Bank of England 'eased Diamond out'

Bob Diamond Mr Diamond was not found personally culpable by the FSA for Barclays' attempts to rig Libor

I have learned that Bob Diamond's departure was encouraged by the Governor of the Bank of England, Sir Mervyn King, and the chairman of the Financial Services Authority (FSA), Lord Turner.

The version of his exit, given to me by a senior Barclays source, that Mr Diamond went because of the heat from parliament, is only half the story.

What persuaded Mr Diamond and his board colleagues that he should resign was an unambiguous message to the bank from Sir Mervyn and Lord Turner that they would be happy if he resigned.

They were unable to force him out, because the recent FSA investigation into how Barclays attempted to rig the important Libor interest rates did not find him personally culpable.

However, as a regulated institution, it was impossible for Barclays' board to ignore the revealed wishes of the two most powerful regulators in the City.

"This is a case of the governor getting his way by the inflexion of his eyebrows," said a source.

"It is how it used to happen and it is a good thing that it is happening again".

Update 12:10 BST

The message that the Bank of England governor wanted Bob Diamond to go was delivered personally to Barclays' chairman Marcus Agius in a telephone conversation between the two of them yesterday.

Update 13.05 BST

My disclosure that the governor of the Bank of England and chairman of FSA wanted Mr Diamond to resign, and effectively bundled him out the door, is profoundly embarrassing for Barclays' non-executive directors.

The question for them is why none of them bothered to check what the attitude would be of the City's two most powerful regulatory figures before they accepted the resignation of Marcus Agius as chairman.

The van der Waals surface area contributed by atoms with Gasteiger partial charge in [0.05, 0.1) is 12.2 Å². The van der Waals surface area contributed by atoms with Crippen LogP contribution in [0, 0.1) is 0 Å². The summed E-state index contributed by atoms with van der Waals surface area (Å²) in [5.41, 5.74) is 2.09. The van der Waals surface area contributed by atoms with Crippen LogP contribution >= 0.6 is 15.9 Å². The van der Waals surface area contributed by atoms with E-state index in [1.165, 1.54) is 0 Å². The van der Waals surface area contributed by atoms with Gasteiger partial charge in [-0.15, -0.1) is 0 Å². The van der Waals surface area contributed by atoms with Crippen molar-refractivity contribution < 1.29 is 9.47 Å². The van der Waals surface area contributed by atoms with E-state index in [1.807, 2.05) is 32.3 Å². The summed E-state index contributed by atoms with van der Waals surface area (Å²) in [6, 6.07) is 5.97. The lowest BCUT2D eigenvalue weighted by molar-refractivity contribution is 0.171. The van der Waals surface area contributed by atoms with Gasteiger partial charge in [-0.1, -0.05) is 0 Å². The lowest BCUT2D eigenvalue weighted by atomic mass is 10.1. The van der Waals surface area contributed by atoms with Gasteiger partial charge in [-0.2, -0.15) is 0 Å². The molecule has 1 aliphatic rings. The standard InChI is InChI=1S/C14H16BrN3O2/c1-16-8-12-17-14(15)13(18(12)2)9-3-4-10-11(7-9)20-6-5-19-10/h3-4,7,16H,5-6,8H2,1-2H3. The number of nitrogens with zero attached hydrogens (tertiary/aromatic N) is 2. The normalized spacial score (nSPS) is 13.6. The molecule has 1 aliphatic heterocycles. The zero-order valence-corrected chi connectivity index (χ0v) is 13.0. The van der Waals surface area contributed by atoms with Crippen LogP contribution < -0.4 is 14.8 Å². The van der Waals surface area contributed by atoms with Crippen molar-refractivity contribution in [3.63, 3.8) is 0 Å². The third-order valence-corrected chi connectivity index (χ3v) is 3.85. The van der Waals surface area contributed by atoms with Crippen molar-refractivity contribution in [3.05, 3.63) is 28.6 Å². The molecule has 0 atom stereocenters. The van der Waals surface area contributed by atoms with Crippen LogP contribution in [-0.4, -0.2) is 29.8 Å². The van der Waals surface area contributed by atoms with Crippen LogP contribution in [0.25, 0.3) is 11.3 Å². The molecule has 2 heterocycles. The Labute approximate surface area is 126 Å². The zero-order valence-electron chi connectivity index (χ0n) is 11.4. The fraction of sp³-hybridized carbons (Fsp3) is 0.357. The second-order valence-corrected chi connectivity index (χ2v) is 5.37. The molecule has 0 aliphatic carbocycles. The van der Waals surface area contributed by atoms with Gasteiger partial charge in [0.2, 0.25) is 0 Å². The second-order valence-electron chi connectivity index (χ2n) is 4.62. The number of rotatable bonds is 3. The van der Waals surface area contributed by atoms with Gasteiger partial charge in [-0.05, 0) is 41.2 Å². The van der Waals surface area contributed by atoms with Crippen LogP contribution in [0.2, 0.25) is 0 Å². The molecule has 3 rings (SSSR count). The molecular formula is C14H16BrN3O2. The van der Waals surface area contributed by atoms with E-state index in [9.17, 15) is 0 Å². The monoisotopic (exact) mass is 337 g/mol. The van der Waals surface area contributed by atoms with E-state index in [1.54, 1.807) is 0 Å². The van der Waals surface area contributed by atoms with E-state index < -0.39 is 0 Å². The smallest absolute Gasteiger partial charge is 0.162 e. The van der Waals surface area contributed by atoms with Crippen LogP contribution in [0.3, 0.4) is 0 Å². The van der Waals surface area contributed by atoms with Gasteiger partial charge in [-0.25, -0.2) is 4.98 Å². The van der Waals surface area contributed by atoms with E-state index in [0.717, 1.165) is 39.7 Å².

To state the obvious, the impression has been created that this hugely important institution is not in charge of the basics of its destiny.

Robert Peston, economics editor Article written by Robert Peston Robert Peston Economics editor

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  • rate this

    Comment number 22.

    Osborne has appointed someone who seems to hate banking regulation to chair the inquiry into banking!

    Andrew Tyrie, co-authored a paper titled ‘Leviathan at Large‘.
    The bulk of the paper is focused on criticising financial regulation, with chapters titled: ‘The risk of over-regulation‘, and ‘The danger of oppressive and arbitrary regulation‘.

    Is there no end to this sleaze?

  • rate this

    Comment number 33.

    how can anyone believe politicians are able to properly investigate what has happened in the banking world? Politicians are widely distrusted and as such the public have no confidence in them. Yet the Chancellor stands up and says there will be a parliamentary enquiry - the miracle is he kept a straight face.

    It appears there are so many strands of society which are rotten to the core.

  • rate this

    Comment number 30.

    Diamond should have been suspended immediately by the Board and then fired with no golden parachute, no rewards and all bonuses clawed back

    Where are the people with morals and high standards - obviously not in banking which now has another name - greed

  • rate this

    Comment number 32.

    I hope someone's confiscated his passport.

    The 'talent' kept threatening to leave the country, but I imagine fleeing the law wasn't what they meant.

    I would say OK to that, but perhaps Bob and several others should be staying for a while at her majesties pleasure instead.

  • rate this

    Comment number 7.

    Great so who needs to move their eyebrows to get rid of King and Turner, because as far as I can see although not directly implicated they were both in charge when all sorts of misdemeanors were going on.


Comments 5 of 507



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